At the end of the day, it is earnings which drive the price of stocks. And if earnings are under pressure, we are going to see the stock market to continue to be under pressure. In a Slow Motion Recession, with growth depressed in the latter half of this year, it is going to be hard for the stock market to gain any real traction. As I have been writing for some time, in a recession the US stock market typically falls 30% or more. We are now down almost 20%. It would not be surprising to see the markets fall another 10%, at least from the perspective of history.

And inflation is not helping. Inflation is often more damaging to stock prices than a slow economy. Inflation, especially in a slow growth economy, eats into profits and can be hard to pass on to customers who are under spending pressure. And while inflation may slowly go away over the next year, it could be a factor for the remainder of the year.

While we should see some rallies in July and August, I think the trend is going to be lower, as the earnings projections are going to come down, and guidance is likely to be soft for many companies.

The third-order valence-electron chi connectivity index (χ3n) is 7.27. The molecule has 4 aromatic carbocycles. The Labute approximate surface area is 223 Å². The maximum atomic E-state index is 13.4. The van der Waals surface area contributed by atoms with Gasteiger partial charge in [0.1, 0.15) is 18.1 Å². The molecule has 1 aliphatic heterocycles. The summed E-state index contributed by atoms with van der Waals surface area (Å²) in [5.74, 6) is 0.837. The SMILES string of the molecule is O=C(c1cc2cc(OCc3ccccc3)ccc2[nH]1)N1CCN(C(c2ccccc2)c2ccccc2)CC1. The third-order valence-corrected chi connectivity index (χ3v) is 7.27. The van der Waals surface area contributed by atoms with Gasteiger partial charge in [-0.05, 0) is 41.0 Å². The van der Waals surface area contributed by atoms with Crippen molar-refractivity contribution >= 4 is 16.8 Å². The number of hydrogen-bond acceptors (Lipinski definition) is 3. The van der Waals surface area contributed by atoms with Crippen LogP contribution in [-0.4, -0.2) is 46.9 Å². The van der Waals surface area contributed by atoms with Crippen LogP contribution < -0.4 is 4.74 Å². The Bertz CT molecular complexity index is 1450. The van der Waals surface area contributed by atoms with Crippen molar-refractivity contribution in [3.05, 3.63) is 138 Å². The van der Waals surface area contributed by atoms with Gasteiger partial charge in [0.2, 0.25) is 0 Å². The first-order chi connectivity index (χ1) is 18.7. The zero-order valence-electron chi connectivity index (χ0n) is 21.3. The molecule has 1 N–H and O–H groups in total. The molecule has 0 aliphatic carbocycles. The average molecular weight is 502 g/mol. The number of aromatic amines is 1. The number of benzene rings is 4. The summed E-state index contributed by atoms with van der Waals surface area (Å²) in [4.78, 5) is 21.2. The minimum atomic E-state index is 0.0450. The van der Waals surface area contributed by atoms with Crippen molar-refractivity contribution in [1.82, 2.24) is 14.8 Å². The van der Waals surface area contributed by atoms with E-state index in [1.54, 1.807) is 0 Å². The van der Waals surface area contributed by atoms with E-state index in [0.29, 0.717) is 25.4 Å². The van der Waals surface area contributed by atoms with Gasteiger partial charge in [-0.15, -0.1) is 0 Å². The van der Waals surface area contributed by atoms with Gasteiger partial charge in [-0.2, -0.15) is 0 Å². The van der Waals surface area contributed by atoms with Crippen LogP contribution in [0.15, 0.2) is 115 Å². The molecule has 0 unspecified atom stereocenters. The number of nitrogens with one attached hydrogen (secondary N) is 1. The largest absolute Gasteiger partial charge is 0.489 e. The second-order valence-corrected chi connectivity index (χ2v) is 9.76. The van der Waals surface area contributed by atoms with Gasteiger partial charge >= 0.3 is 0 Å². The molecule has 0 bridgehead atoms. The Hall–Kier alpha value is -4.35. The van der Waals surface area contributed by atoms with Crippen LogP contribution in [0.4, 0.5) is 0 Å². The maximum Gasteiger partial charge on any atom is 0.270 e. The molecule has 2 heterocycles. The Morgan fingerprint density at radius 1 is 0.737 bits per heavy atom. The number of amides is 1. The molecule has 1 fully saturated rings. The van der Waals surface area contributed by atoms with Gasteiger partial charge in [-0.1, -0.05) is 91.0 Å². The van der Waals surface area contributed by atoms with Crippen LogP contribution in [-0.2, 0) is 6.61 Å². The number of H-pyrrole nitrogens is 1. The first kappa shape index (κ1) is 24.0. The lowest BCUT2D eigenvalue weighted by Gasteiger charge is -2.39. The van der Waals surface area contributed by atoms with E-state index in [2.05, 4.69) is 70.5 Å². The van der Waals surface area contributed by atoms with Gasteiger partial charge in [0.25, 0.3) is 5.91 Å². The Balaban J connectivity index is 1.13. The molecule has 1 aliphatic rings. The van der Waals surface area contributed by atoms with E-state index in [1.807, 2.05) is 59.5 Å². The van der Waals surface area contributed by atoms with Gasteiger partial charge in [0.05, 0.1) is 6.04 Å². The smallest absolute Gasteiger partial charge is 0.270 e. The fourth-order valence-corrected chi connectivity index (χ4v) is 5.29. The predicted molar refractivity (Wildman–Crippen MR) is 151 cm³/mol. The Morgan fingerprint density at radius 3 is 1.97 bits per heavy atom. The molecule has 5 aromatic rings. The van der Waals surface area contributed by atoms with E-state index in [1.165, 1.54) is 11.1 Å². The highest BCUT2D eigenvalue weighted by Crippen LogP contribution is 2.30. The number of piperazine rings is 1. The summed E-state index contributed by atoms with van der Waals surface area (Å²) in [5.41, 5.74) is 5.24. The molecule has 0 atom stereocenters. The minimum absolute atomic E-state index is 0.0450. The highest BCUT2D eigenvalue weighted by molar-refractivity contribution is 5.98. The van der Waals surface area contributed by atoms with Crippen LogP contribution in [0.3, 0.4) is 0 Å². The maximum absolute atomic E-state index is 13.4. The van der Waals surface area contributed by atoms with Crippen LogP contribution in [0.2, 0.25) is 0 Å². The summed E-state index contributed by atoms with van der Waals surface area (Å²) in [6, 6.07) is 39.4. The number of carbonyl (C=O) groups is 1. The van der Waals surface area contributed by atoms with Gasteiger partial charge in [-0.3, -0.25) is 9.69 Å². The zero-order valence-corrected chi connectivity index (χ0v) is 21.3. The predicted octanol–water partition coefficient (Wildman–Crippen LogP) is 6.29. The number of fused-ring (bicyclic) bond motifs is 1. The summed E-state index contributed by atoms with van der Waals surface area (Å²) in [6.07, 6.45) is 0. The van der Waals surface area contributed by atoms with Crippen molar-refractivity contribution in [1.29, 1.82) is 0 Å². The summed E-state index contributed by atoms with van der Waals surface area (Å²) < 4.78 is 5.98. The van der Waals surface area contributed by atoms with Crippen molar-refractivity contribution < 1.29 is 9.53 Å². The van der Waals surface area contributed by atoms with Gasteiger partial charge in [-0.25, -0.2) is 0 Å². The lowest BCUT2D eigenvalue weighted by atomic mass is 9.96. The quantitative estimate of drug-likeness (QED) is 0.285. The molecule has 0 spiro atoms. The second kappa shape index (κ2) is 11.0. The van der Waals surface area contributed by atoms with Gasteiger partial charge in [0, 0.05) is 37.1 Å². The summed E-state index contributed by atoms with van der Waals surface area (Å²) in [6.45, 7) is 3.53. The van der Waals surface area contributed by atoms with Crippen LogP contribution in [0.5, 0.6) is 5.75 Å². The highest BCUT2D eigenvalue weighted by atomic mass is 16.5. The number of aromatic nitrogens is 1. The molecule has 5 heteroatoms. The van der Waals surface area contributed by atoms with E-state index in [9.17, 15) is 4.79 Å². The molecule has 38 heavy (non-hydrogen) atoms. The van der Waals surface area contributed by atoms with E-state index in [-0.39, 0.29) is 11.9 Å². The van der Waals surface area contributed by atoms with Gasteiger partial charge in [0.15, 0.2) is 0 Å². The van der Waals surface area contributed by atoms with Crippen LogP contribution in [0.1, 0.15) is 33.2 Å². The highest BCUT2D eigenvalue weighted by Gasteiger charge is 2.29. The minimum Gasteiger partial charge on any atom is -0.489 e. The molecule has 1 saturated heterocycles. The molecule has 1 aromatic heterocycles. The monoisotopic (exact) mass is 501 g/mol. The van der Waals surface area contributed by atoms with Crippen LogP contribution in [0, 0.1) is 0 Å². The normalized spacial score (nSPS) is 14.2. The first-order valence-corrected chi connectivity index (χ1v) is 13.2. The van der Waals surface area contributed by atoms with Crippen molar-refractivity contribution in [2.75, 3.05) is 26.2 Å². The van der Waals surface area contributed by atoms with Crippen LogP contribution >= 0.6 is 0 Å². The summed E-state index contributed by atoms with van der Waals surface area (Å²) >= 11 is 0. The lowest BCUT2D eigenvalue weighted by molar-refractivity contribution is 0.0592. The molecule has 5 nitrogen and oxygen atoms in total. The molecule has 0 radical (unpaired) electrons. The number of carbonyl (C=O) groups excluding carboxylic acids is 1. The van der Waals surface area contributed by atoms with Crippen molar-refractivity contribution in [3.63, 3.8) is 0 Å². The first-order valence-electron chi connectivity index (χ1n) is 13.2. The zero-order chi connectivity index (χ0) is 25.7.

A Slow Motion Recession, a Muddle Through Economy, and inflationary pressures are not a prescription for a robust bull market. Further giving cause for concern, the recent rise in consumer spending is largely attributable to the stimulus checks being spent. This will be largely over by the middle of the next quarter. As gas and food prices eat into more and more of the average US consumer's ability to spend money on other discretionary items, there will be pressure on almost any company that has exposure to the US consumer.

An Update on Myanmar

My good friend Ed Artis and a team of workers are currently in Myanmar helping the victims of the recent hurricane. His stories are heart- wrenching. My readers have been very generous in helping provide relief. They are one of the few teams that have been able to get in and direct help to exactly where it is needed.

They are working to help re-establish an orphanage, help farmers, supply needed food and medicine to families. The need is overwhelming. He is going to stay a while longer and asked me to ask you, gentle reader, if you could send a donation to help purchase more supplies. The need for food for families is large.

One of the real needs is for more water buffalo. They cost about $500, but allow a farmer to feed his family and more. And it is not as easy buying a buffalo as it looks. Ed tells me that many are in shock. Many of the ones that did not die will not work because they are scared silly. "I never considered that as a possible problem but it is BIG TIME," he writes. "Buffalo with Post Traumatic Stress Disorder just stand there and stare into space."